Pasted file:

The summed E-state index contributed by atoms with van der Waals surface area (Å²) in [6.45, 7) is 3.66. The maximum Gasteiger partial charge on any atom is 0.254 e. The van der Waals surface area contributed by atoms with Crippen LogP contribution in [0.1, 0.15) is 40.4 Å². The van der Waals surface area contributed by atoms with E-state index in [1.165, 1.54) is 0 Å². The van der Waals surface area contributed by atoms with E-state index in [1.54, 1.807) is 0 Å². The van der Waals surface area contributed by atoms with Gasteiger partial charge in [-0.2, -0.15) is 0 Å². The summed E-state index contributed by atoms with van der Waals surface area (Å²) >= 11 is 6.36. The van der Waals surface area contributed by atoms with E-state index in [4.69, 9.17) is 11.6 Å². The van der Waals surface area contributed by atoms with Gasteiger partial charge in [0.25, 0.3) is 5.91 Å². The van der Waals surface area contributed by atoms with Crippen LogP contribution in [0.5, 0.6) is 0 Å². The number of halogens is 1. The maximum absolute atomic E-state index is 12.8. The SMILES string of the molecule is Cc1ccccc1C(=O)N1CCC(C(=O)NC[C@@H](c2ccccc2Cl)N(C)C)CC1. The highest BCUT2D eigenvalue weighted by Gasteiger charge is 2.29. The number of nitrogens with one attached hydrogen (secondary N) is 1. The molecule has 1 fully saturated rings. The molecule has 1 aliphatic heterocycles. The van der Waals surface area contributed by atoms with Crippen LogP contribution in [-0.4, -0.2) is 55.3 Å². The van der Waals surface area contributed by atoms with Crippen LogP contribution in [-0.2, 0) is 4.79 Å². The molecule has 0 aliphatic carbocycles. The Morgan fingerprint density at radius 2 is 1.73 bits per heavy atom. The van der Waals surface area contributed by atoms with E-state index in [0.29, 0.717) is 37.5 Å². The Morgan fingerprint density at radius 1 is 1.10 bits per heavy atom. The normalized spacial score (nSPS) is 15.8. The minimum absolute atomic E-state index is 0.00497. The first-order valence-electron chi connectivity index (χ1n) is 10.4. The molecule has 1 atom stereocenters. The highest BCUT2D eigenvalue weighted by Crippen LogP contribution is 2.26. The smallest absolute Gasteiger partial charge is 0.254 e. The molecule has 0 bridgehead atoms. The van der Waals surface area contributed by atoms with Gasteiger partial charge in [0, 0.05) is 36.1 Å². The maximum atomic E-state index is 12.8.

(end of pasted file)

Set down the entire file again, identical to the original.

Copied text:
The summed E-state index contributed by atoms with van der Waals surface area (Å²) in [6.45, 7) is 3.66. The maximum Gasteiger partial charge on any atom is 0.254 e. The van der Waals surface area contributed by atoms with Crippen LogP contribution in [0.1, 0.15) is 40.4 Å². The van der Waals surface area contributed by atoms with E-state index in [1.165, 1.54) is 0 Å². The van der Waals surface area contributed by atoms with E-state index in [1.54, 1.807) is 0 Å². The van der Waals surface area contributed by atoms with Gasteiger partial charge in [-0.2, -0.15) is 0 Å². The summed E-state index contributed by atoms with van der Waals surface area (Å²) >= 11 is 6.36. The van der Waals surface area contributed by atoms with E-state index in [4.69, 9.17) is 11.6 Å². The van der Waals surface area contributed by atoms with Gasteiger partial charge in [0.25, 0.3) is 5.91 Å². The van der Waals surface area contributed by atoms with Crippen LogP contribution in [0.5, 0.6) is 0 Å². The number of halogens is 1. The maximum absolute atomic E-state index is 12.8. The SMILES string of the molecule is Cc1ccccc1C(=O)N1CCC(C(=O)NC[C@@H](c2ccccc2Cl)N(C)C)CC1. The highest BCUT2D eigenvalue weighted by Gasteiger charge is 2.29. The number of nitrogens with one attached hydrogen (secondary N) is 1. The molecule has 1 fully saturated rings. The molecule has 1 aliphatic heterocycles. The van der Waals surface area contributed by atoms with Crippen LogP contribution in [-0.4, -0.2) is 55.3 Å². The van der Waals surface area contributed by atoms with Crippen LogP contribution in [-0.2, 0) is 4.79 Å². The molecule has 0 aliphatic carbocycles. The Morgan fingerprint density at radius 2 is 1.73 bits per heavy atom. The van der Waals surface area contributed by atoms with E-state index in [0.29, 0.717) is 37.5 Å². The Morgan fingerprint density at radius 1 is 1.10 bits per heavy atom. The normalized spacial score (nSPS) is 15.8. The minimum absolute atomic E-state index is 0.00497. The first-order valence-electron chi connectivity index (χ1n) is 10.4. The molecule has 1 atom stereocenters. The highest BCUT2D eigenvalue weighted by Crippen LogP contribution is 2.26. The smallest absolute Gasteiger partial charge is 0.254 e. The molecule has 0 bridgehead atoms. The van der Waals surface area contributed by atoms with Gasteiger partial charge in [0, 0.05) is 36.1 Å². The maximum atomic E-state index is 12.8.